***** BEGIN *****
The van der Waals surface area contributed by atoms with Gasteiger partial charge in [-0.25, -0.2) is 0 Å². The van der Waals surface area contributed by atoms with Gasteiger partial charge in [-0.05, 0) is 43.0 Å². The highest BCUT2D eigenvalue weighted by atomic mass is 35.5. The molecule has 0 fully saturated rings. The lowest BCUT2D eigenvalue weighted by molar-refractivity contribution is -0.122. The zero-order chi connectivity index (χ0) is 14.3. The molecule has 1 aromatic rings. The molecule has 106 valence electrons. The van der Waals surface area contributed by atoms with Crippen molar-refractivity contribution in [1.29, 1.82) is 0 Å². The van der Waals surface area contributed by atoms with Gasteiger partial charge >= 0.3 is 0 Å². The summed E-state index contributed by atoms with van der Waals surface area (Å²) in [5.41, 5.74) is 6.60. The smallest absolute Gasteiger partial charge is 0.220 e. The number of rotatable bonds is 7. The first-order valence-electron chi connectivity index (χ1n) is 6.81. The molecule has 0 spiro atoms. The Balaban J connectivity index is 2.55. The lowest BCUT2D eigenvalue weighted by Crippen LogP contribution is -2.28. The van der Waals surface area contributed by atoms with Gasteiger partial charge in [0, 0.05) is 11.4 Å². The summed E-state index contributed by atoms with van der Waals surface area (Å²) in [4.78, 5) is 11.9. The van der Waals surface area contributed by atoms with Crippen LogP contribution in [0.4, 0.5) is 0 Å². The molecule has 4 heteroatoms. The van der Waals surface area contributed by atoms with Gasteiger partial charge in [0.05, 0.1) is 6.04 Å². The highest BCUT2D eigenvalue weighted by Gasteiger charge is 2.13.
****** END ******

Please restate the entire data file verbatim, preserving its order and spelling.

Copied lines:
The van der Waals surface area contributed by atoms with Gasteiger partial charge in [-0.25, -0.2) is 0 Å². The van der Waals surface area contributed by atoms with Gasteiger partial charge in [-0.05, 0) is 43.0 Å². The highest BCUT2D eigenvalue weighted by atomic mass is 35.5. The molecule has 0 fully saturated rings. The lowest BCUT2D eigenvalue weighted by molar-refractivity contribution is -0.122. The zero-order chi connectivity index (χ0) is 14.3. The molecule has 1 aromatic rings. The molecule has 106 valence electrons. The van der Waals surface area contributed by atoms with Crippen molar-refractivity contribution in [1.29, 1.82) is 0 Å². The van der Waals surface area contributed by atoms with Gasteiger partial charge >= 0.3 is 0 Å². The summed E-state index contributed by atoms with van der Waals surface area (Å²) in [5.41, 5.74) is 6.60. The smallest absolute Gasteiger partial charge is 0.220 e. The number of rotatable bonds is 7. The first-order valence-electron chi connectivity index (χ1n) is 6.81. The molecule has 0 spiro atoms. The Balaban J connectivity index is 2.55. The lowest BCUT2D eigenvalue weighted by Crippen LogP contribution is -2.28. The van der Waals surface area contributed by atoms with Gasteiger partial charge in [0, 0.05) is 11.4 Å². The summed E-state index contributed by atoms with van der Waals surface area (Å²) in [4.78, 5) is 11.9. The van der Waals surface area contributed by atoms with Crippen LogP contribution in [0.4, 0.5) is 0 Å². The molecule has 4 heteroatoms. The van der Waals surface area contributed by atoms with Gasteiger partial charge in [0.05, 0.1) is 6.04 Å². The highest BCUT2D eigenvalue weighted by Gasteiger charge is 2.13.